MUSICIANS have been warned to avoid “bagpipe lung” after fungus growing inside the instrument was linked to the death of one player.

Trumpet, saxophone and clarinet players are also urged to take care as experts believe the moist interiors of wind instruments may foster the growth of dangerous moulds.

The warning comes after a man died of hypersensitivity pneumonitis, a chronic inflammatory lung condition thought to have been triggered by exposure to microbes growing inside his bagpipes.

Also known as extrinsic allergic alveolitis, the condition is caused by an allergic reaction by the lungs to something that has been inhaled.

Symptoms include coughing and breathlessness, potentially leading to long-term damage and scarring to the lungs. In the worst cases, the condition can be disabling or even fatal and is often associated with occupational exposure to birds, particularly pigeons.

However, in a significant proportion of cases the cause is unclear and doctors writing in the Thorax medical journal believe they have now discovered a new trigger.

The finding relates to a 61-year-old man who had suffered a dry cough and progressive breathlessness for seven years, despite treatment with immunosuppressant drugs.

He was admitted to hospital in 2014 as his condition deteriorated, leaving him unable to walk more than 20 metres and struggling to breathe.

Although he had been diagnosed with hypersensitivity pneumonitis five years earlier, the cause was unclear – he had never been a smoker, his home did not harbour mould or show signs of water damage, and he did not keep birds.

However, he was a piper and when samples were taken from the bag, neck and chanter reed protector, tests revealed six different varieties of potentially harmful bacteria.

Despite treatment, the patient died and a post mortem revealed extensive lung damage consistent with acute respiratory distress syndrome, where the lungs cannot provide enough oxygen to the rest of the body, and scarring.

The medics say this is an isolated case and the cause of the man’s illness was not definitively proven. However, they claim similar cases of hypersensitivity pneumonitis have been found in trombone and saxophone players.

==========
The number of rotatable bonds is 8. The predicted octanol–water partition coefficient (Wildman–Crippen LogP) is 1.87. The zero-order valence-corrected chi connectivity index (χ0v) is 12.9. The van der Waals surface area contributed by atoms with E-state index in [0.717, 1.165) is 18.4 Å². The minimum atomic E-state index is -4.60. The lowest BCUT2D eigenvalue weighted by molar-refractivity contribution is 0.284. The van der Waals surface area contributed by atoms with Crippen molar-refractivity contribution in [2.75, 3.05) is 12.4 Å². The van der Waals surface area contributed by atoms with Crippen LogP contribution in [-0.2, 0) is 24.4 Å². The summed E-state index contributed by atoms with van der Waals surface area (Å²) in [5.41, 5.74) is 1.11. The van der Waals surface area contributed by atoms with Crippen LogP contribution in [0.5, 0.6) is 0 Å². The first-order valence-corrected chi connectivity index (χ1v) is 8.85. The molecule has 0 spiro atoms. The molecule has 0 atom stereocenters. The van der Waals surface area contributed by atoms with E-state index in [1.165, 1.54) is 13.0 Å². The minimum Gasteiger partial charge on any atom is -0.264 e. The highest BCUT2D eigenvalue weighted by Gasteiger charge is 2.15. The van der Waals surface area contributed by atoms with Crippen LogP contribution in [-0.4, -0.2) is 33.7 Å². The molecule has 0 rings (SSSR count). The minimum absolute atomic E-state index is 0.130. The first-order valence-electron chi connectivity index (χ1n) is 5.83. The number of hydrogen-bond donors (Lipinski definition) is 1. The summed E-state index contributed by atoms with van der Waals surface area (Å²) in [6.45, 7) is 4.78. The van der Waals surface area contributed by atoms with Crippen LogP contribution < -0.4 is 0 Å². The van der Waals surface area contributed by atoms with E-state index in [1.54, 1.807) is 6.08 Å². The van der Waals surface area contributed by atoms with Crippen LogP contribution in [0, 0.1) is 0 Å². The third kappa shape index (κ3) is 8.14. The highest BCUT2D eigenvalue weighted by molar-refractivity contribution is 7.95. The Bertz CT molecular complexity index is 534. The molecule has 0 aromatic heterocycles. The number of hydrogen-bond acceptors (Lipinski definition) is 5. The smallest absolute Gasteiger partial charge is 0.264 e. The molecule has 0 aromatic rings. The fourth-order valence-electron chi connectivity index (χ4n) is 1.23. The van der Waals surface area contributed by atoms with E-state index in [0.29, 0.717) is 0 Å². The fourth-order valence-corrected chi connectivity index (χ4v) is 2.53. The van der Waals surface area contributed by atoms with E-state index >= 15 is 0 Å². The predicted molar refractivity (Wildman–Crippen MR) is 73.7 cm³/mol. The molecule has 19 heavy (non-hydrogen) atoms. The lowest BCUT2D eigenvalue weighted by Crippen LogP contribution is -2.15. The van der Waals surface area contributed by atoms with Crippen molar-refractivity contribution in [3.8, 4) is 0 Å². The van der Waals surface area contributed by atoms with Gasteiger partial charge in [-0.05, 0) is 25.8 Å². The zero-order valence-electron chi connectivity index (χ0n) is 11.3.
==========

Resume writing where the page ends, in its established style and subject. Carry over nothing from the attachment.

Meanwhile, the man’s condition was seen to improve during a three-week break to Australia in 2011, during which he did not play the pipes.

The report, led by Dr Jenny King of University Hospital South Manchester NHS Foundation Trust, states: “This is the first case report identifying fungal exposure, from a bagpipe player, as a potential trigger for the development of [hypersensitivity pneumonitis].

“The clinical history of daily bagpipe playing, coupled with marked symptomatic improvement when this exposure was removed, and the identification of multiple potential precipitating antigens isolated from the bagpipes, make this the likely cause.”

The report warns any type of wind instrument could be contaminated with yeasts and moulds, making players susceptible to the risk of hypersensitivity pneumonitis, and cleaning instruments immediately after use and allowing them to drip dry could theoretically curb the risk of microbe growth.

The warning comes after thousands of performers from around the world descended on Scotland for the annual Piping Live! festival, which includes the annual World Pipe Band Championships.

This year 8,000 musicians from 15 different countries took part in the tournament in Glasgow earlier this month.